• Easy Ways To Write Better Blog Headlines. As this includes the word ‘easy’ it will have undoubted appeal to the time-poor, the lazy and the simple minded.

  • Freddie Starr Ate My Headlines. Irreverent headlines have a strong appeal, especially as they can intrigue the reader and lure them into reading something they might not normally. While Google in particular has made concessions to enable headline-writing mavericks to go wild and still not loose too much relevancy, it’s less search-powerful to be less relevant in your headline, I think.

yells at cloud

Tip 2: Work out what you’re going to write about

Some corporate blogs or news feeds are designed to show the fun, human side of the organisation and talk about activities the company’s staff have participated in, events the company is contributing to or boast about exciting contracts wins.

No-one wants to read this.

If your business is healthy then write a blog about the services you offer as this ticks a number of boxes. For SEO purposes, you want to have a good amount of content on your site concerning the services you offer.

(Like in professional wrestling it’s not the done thing to admit this and break the Kayfabe, but of course we’re both well aware that I’m writing blog content about writing blog content to help your SEO and its also helping The Internet Works’ SEO and our claim to be able to offer content writing services.)

But don’t try and just write for Google’s sake: potential customers are likely to be interested or at least impressed with the expertise shown in your blog. Ask yourself what your target market would find informative and useful.



You shouldn’t just write entry-level guides: write about things that interest you and your market, including the most niche subjects you like as long as there’s a relevant connection with your business.

If you produce great blogs and/or face a lack of competition in a niche you might even become known as the number-one, go-to expert.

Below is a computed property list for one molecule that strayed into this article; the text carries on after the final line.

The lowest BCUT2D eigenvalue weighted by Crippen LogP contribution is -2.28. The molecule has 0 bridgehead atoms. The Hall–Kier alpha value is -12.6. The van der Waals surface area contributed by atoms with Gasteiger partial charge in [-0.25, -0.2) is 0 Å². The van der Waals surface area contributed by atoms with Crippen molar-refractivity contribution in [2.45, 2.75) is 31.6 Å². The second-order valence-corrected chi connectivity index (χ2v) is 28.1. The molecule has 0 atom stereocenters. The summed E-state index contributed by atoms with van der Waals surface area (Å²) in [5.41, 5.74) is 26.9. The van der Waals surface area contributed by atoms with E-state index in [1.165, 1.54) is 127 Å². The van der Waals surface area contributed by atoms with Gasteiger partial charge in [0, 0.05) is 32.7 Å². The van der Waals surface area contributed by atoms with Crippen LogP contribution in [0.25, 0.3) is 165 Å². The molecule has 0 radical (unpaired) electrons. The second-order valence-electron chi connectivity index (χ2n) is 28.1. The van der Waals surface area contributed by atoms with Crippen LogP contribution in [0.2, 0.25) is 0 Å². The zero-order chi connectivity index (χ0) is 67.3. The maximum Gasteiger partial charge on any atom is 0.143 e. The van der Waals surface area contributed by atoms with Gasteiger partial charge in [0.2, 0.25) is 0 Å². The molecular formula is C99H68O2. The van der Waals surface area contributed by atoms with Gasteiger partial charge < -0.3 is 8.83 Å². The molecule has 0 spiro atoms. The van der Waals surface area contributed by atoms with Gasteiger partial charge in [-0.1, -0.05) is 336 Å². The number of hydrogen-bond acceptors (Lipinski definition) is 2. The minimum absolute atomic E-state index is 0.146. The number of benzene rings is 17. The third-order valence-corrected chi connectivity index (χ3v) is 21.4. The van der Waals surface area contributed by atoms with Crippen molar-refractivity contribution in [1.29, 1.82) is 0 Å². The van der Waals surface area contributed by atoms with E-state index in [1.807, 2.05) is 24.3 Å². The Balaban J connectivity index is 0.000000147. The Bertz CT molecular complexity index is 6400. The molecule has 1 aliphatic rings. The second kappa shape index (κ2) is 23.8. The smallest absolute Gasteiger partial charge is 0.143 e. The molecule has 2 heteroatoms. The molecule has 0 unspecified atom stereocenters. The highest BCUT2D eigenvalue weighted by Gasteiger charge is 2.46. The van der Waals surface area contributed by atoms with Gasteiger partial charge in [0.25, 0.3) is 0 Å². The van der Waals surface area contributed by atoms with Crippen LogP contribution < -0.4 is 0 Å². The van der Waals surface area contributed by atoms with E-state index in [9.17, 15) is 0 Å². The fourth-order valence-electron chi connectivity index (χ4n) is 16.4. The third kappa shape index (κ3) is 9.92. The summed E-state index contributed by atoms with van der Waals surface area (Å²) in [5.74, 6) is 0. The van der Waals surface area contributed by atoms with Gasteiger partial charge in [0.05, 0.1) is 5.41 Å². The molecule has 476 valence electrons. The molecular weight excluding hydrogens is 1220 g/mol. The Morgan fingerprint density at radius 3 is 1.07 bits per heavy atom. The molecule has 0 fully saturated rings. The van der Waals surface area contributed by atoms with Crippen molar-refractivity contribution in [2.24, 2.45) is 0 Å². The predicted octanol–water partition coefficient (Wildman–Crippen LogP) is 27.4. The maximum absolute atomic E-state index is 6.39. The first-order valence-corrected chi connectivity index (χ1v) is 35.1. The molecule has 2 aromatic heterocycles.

Tip 3: Make sure you have a good flow of articles

This is where small and medium sized companies can trip up when establishing a blog. (Ahem.)

You may get director-level agreement to encourage the production of blog posts from various departments, and even have a schedule of who is going to write and when.

But this can all fly out the window, rest assured. People will be too busy, or that is generally the excuse.


So, assign a hard-nosed, bullwhip-weilding blog boss to corral contributors.

Ensure the director-level agreement is passed down management lines to ensure a free hour here or there is employed in the production of content.

Ensure you have two or three things ready or as back-up for when expected blog posts fail to materialise.

Tip 4: Find the right voice

Ok, this may sound a bit thespian, but your ‘voice’ is an important element for a blog and it’s not just something for your Hemmingways and your Rowlings to worry about.

Your voice is your style of writing and your opinions.

You will probably have at least one of them, too: think of how you might change the style as you write to your delicate old auntie and then email your drinking pals.